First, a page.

Arizona border patrol agents guilty of civil rights crimes against marijuana smugglers


Jim Greenhill via Flickr.

In southwestern Arizona, along a lonely stretch of Highway 86, lay the Tohono O’odham Indian Nation and the tiny village of Pisinemo. The village itself, home to only about 250 full-time desert-dwelling residents, is actually known by the locals as Pisin Mo’o (or Buffalo Head), but somebody at the Arizona Motor Vehicle Division blew it when they made the road signs, forever giving it the bastardized version now in use.
It was on the western edge of Pisinemo, on a cold fall night four years ago, on November 12, 2008, where U.S. Border Patrol Agents Dario Castillo (25) and Ramon Zuniga (31) finally caught up to the prey that they had been hunting throughout the night, a group of four suspected drug smugglers. The four men were suspected to be in the country illegally, part of a larger group of smugglers that had scattered earlier in the night, leaving behind an alleged $600,000 worth of weed.

At one point, one of the agents allegedly asked the men if they “liked marijuana”. Apparently, at least three of the four gave the wrong answer by admitting their love for the ganja, so in a SuperTroopers-meets-ZeroDarkThirty scene in the middle of the southwest American desert, Agents Castillo and Zuniga stripped their captives of most of their clothing, burned it, and then literally force fed their handcuffed captives fistfuls of weed, no doubt giddy and giggling like Deputy Farva the entire time.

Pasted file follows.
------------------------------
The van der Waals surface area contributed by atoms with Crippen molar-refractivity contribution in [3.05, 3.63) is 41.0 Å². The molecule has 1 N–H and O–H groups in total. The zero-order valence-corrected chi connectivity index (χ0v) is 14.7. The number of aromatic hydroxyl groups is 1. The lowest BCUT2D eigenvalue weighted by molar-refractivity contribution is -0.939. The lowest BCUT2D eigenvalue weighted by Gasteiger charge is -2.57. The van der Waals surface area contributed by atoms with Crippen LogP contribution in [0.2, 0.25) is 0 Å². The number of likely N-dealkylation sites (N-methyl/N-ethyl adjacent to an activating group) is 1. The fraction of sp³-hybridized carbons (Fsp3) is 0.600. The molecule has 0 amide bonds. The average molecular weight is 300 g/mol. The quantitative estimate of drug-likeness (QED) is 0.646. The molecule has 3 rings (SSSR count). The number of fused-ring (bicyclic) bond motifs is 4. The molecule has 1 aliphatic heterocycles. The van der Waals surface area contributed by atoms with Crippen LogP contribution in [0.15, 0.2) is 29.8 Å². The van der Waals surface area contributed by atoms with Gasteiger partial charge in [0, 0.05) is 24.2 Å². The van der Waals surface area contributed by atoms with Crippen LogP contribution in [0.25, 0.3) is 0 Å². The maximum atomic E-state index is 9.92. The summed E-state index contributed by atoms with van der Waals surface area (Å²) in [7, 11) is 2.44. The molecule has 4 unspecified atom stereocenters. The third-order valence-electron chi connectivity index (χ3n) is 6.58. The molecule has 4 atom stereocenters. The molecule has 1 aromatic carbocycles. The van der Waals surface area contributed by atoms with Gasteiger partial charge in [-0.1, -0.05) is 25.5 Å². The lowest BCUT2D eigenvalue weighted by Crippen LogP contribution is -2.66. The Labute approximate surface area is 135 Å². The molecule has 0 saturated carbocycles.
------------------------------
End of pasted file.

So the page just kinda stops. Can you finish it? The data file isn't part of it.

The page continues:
Done with their hazing, the Agents didn’t arrest the men, or detain them to begin their official deportation process, but instead sent them walking southbound back to Mexico on a chilly November night with only a fraction of the clothing they began their journey with – including no shoes or socks.
The four men never made it back to Mexico. They were re-captured the following morning by Tohono O’odham Tribal Police, and raised enough hell so that Agents Castillo and Zuniga were placed on suspension and an investigation soon followed.
Authorities found that, indeed, the two Agents had abused their power on that November night in 2008, and in April of this year a Federal Grand Jury in Tucson found both agents guilty of violating the civil rights of the men they had tormented.
This week, Castillo and Zuniga were sentenced to two years each in Federal Prison, followed by 3 years of supervised probation, though their charges varied. Castillo’s convictions were felonies, while Zuniga got off with misdemeanors for his role that night.
The difference?
Castillo started the fire that they used to burn the men’s clothing. The “use of fire” was enough to bump his convictions up to felonies. A rational person might think that stuffing buds down a man’s throat, stealing his shoes, and marching him blindly through the desert would be felony-worthy on its own, but I guess not in Arizona.
Castillo’s lawyer said that his client isn’t “motivated by people who enter the country illegally”, but instead acted the way he did based on his opposition to “illegal drugs”. A Border patrol Agent who isn’t “motivated” by illegal immigration, but instead wants to play drug warrior…great. Zuniga’s lawyer took a different angle and sought sympathy for his client by saying that he only lost his composure because of rumors of armed smugglers in the area at the time.
Still seeming to assign blame to the true victims of the night in question, Zuniga told the courtroom, “I allowed these individuals to get the best of me that night. I’ve regretted those actions every single day for the past five years.”
Well, he gets at least five more years to ponder it. Zuniga and Castillo have a new set of orders, orders to report to Federal Prison by January 14th.